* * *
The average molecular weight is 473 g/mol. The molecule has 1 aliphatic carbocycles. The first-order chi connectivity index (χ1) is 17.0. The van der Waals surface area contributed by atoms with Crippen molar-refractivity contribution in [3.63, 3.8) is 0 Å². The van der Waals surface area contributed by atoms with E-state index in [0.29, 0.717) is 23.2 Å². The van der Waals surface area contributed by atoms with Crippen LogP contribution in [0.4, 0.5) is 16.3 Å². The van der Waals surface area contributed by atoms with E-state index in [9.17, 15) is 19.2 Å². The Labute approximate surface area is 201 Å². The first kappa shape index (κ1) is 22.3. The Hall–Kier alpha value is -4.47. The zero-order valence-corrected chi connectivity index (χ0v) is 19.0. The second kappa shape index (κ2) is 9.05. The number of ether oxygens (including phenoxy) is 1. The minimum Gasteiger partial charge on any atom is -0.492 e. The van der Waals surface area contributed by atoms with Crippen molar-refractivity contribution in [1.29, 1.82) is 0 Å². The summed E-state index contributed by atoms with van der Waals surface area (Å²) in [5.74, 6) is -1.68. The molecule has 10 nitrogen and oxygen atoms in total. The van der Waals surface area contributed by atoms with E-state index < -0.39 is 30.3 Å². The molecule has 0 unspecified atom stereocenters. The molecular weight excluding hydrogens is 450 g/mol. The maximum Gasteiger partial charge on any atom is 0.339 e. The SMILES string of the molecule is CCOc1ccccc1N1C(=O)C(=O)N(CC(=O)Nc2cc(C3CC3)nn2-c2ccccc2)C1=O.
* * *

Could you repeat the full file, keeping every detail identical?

The average molecular weight is 473 g/mol. The molecule has 1 aliphatic carbocycles. The first-order chi connectivity index (χ1) is 17.0. The van der Waals surface area contributed by atoms with Crippen molar-refractivity contribution in [3.63, 3.8) is 0 Å². The van der Waals surface area contributed by atoms with E-state index in [0.29, 0.717) is 23.2 Å². The van der Waals surface area contributed by atoms with Crippen LogP contribution in [0.4, 0.5) is 16.3 Å². The van der Waals surface area contributed by atoms with E-state index in [9.17, 15) is 19.2 Å². The Labute approximate surface area is 201 Å². The first kappa shape index (κ1) is 22.3. The Hall–Kier alpha value is -4.47. The zero-order valence-corrected chi connectivity index (χ0v) is 19.0. The second kappa shape index (κ2) is 9.05. The number of ether oxygens (including phenoxy) is 1. The minimum Gasteiger partial charge on any atom is -0.492 e. The van der Waals surface area contributed by atoms with Crippen molar-refractivity contribution in [1.29, 1.82) is 0 Å². The summed E-state index contributed by atoms with van der Waals surface area (Å²) in [5.74, 6) is -1.68. The molecule has 10 nitrogen and oxygen atoms in total. The van der Waals surface area contributed by atoms with E-state index < -0.39 is 30.3 Å². The molecule has 0 unspecified atom stereocenters. The molecular weight excluding hydrogens is 450 g/mol. The maximum Gasteiger partial charge on any atom is 0.339 e. The SMILES string of the molecule is CCOc1ccccc1N1C(=O)C(=O)N(CC(=O)Nc2cc(C3CC3)nn2-c2ccccc2)C1=O.